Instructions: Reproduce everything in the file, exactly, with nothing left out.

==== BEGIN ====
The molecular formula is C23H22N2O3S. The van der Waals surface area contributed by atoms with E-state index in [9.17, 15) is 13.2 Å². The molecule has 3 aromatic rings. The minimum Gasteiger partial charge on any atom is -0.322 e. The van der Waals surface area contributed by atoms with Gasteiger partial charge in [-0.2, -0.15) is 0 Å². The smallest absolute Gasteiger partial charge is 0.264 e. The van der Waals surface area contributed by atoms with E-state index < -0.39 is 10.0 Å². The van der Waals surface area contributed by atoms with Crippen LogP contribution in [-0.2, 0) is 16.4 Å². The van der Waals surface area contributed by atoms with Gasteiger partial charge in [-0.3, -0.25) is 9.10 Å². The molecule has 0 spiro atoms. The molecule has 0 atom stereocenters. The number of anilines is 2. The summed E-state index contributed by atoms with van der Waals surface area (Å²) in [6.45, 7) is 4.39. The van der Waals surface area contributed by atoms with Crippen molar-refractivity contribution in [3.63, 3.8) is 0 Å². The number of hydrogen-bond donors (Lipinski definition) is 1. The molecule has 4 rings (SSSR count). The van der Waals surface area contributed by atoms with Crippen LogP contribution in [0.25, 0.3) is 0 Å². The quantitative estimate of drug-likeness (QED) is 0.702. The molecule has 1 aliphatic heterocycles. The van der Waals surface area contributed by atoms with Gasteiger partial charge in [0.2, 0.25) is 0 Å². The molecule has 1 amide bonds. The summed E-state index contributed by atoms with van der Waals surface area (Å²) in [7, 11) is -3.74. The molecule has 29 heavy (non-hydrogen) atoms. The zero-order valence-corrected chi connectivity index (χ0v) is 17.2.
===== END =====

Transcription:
The molecular formula is C23H22N2O3S. The van der Waals surface area contributed by atoms with E-state index in [9.17, 15) is 13.2 Å². The molecule has 3 aromatic rings. The minimum Gasteiger partial charge on any atom is -0.322 e. The van der Waals surface area contributed by atoms with Gasteiger partial charge in [-0.2, -0.15) is 0 Å². The smallest absolute Gasteiger partial charge is 0.264 e. The van der Waals surface area contributed by atoms with E-state index < -0.39 is 10.0 Å². The van der Waals surface area contributed by atoms with Crippen LogP contribution in [-0.2, 0) is 16.4 Å². The van der Waals surface area contributed by atoms with Gasteiger partial charge in [-0.3, -0.25) is 9.10 Å². The molecule has 0 spiro atoms. The molecule has 0 atom stereocenters. The number of anilines is 2. The summed E-state index contributed by atoms with van der Waals surface area (Å²) in [6.45, 7) is 4.39. The van der Waals surface area contributed by atoms with Crippen molar-refractivity contribution in [3.63, 3.8) is 0 Å². The number of hydrogen-bond donors (Lipinski definition) is 1. The molecule has 4 rings (SSSR count). The van der Waals surface area contributed by atoms with Crippen LogP contribution in [0.25, 0.3) is 0 Å². The quantitative estimate of drug-likeness (QED) is 0.702. The molecule has 1 aliphatic heterocycles. The van der Waals surface area contributed by atoms with Gasteiger partial charge in [0.2, 0.25) is 0 Å². The molecule has 1 amide bonds. The summed E-state index contributed by atoms with van der Waals surface area (Å²) in [7, 11) is -3.74. The molecule has 29 heavy (non-hydrogen) atoms. The zero-order valence-corrected chi connectivity index (χ0v) is 17.2.